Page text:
Barry Geraghty ‘dangerously optimistic’ over his chances of Cheltenham success
IT IS no bad thing for a man who has already won jumping’s foremost seat-of-the-pants race, the Sportingbet Champion Chase, four times to describe himself as ‘dangerously optimistic’ but that, Barry Geraghty admitted, is his default setting. “I only ever look at the positives,” he explained.
Geraghty, 33, now in his fifth season as stable jockey to Nicky Henderson, is also one of a triumvirate of jockeys riding – the others are AP McCoy and Ruby Walsh – to have won jump racing’s holy trinity of Grand National (Monty’s Pass), Gold Cup (Kicking King) and Champion Hurdle (Punjabi).
This week at Cheltenham he will sling his leg over, among others, the two most exciting chasers in the country, Sprinter Sacre in a bid for another Champion Chase, the equally electrifying novice Simonsig in the Racing Post Arkle as well as the less flashy but reliable Bobs Worth in the Betfred Gold Cup.
In racing, optimism and realism are not mutually exclusive frames of mind and Geraghty admits that Sprinter Sacre has not yet accomplished a 10th of what the popular Moscow Flyer, the horse that set him on the road to stardom, achieved.
In a four-season unbeaten spell his 19 victories were only punctuated by Fs and Us. Last season, 10 years after Moscow Flyer won the Arkle, Sprinter Sacre won the same race.
“He’s a young horse and we’re all dreaming about the heights he might attain,” said Geraghty.
“To break the course record in last year’s Game Spirit at Newbury, a novice against seasoned chasers, is a benchmark in itself. That was special for a novice. He’s the best I’ve ridden since Moscow and time will tell if he’s better.”
So what sets the seven-year-old apart? “Well, you will ride one horse that jumps brilliantly and another that might travel brilliantly. I’m talking at the top level. But it’s very rare you get the two. It’s like watching George Best on a ball.
"He was a complete natural. He had grace, athleticism and made everything look like it was going on in slow motion around him because he found it so easy. Sprinter’s the same.
“Moscow would travel well but he was careless. He had a tendency to lose concentration. I always felt Moscow was happy to live on the edge. It’s a good way for a two miler, you need a horse that will take a chance for you.
"When Moscow got to the front he would doss and he’d beat an average horse the same as he beat Azertyuiop (one and a half lengths) in the Tingle Creek.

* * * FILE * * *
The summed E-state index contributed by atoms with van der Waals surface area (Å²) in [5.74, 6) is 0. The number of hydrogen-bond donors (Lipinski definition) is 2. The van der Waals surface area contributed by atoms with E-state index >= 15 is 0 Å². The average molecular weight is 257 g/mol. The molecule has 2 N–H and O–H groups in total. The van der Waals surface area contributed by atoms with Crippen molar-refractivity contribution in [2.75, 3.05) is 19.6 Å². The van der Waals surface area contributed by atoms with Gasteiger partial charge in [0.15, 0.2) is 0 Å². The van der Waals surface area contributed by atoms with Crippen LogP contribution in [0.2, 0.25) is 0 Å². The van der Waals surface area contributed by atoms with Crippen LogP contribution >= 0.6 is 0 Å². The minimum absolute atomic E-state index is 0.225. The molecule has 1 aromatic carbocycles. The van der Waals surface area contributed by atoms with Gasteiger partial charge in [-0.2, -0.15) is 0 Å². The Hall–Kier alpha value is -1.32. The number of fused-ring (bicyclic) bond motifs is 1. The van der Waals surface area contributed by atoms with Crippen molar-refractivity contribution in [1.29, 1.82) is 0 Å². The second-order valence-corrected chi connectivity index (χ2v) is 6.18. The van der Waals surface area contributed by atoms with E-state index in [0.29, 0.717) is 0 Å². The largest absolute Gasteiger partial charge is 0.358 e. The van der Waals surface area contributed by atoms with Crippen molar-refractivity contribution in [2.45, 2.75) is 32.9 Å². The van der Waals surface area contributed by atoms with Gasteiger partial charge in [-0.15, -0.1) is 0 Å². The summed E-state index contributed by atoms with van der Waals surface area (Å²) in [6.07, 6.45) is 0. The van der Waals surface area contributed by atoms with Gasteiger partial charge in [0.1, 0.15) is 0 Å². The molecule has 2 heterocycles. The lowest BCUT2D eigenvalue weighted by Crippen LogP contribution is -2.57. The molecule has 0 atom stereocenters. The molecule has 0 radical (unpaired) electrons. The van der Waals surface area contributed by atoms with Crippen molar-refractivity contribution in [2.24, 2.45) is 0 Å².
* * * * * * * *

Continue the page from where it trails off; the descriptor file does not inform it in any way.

“Sprinter has made very good horses look ordinary. He’s very measured at his fences. He knows where his feet are and there are a lot of horses that don’t.
"Five strides out just when you’re looking for your stride it might seem like you’ll meet it long but he has such a rangy stride you let out an inch of rein and he’ll meet it perfectly. In chasing, he is the closest thing to perfection.”
Simonsig is odds-on for this year’s Arkle. “The time for his last circuit in the Neptune last year was two seconds faster than the time it took them to go the same distance in the Champion Hurdle the day before and he was racing over two miles five furlongs.
"That backs up what he’s like at home. A week before Cheltenham last year I rode him, Finian’s Rainbow and Riverside Theatre in work and told Nicky that after riding Simonsig the other two both felt like four milers.
You couldn’t fault his two starts over fences so far.”
Commuting from County Meath to ride in Britain three days a week works well for Geraghty and the rewards were five winners at last year’s Festival. “The flights are so regular it’s easy,” he pointed out.
“After riding at Lingfield recently I was on a plane at Gatwick and back home with my wife Paula and the two girls in no time.
"I was home before Charlie Longsdon was and he’s hardly out in the sticks. Sitting on a plane reading a paper is no hardship.
“People ask if the travelling gets me down but it doesn’t. If you look at it in a negative light it’s bound to become harder.”
A straw poll among other jockeys as to the best businessman in the weighing room would conclude that the answer is probably Geraghty.
He has property on both sides of the Irish Sea, once owned a pub and, of course, has dabbled with selling horses of which the Gold Cup favourite Bobs Worth is one.
On paper it does not look a deal that would have the Dragons’ Den leaping blindly into pin-hooking. He bought him as a yearling for €16,000 in November 2006 and sold him, to Henderson, for 20,000 gns two years later.
“It was around the time of the financial crash in Ireland,” recalled the optimist whose pint is never half full, it’s always frothing over the sides.
“A lot of horses weren’t even fetching two thirds of what they originally cost. I considered I’d done well to get out with costs and expenses.
"When you sell them, you sell them and I was happy on the day. I’m glad he ended up with Nicky – I get a bonus every time he wins. And it would have been a lot harder to watch Ruby steering him.”
- Marcus Armytage, Telegraph.co.uk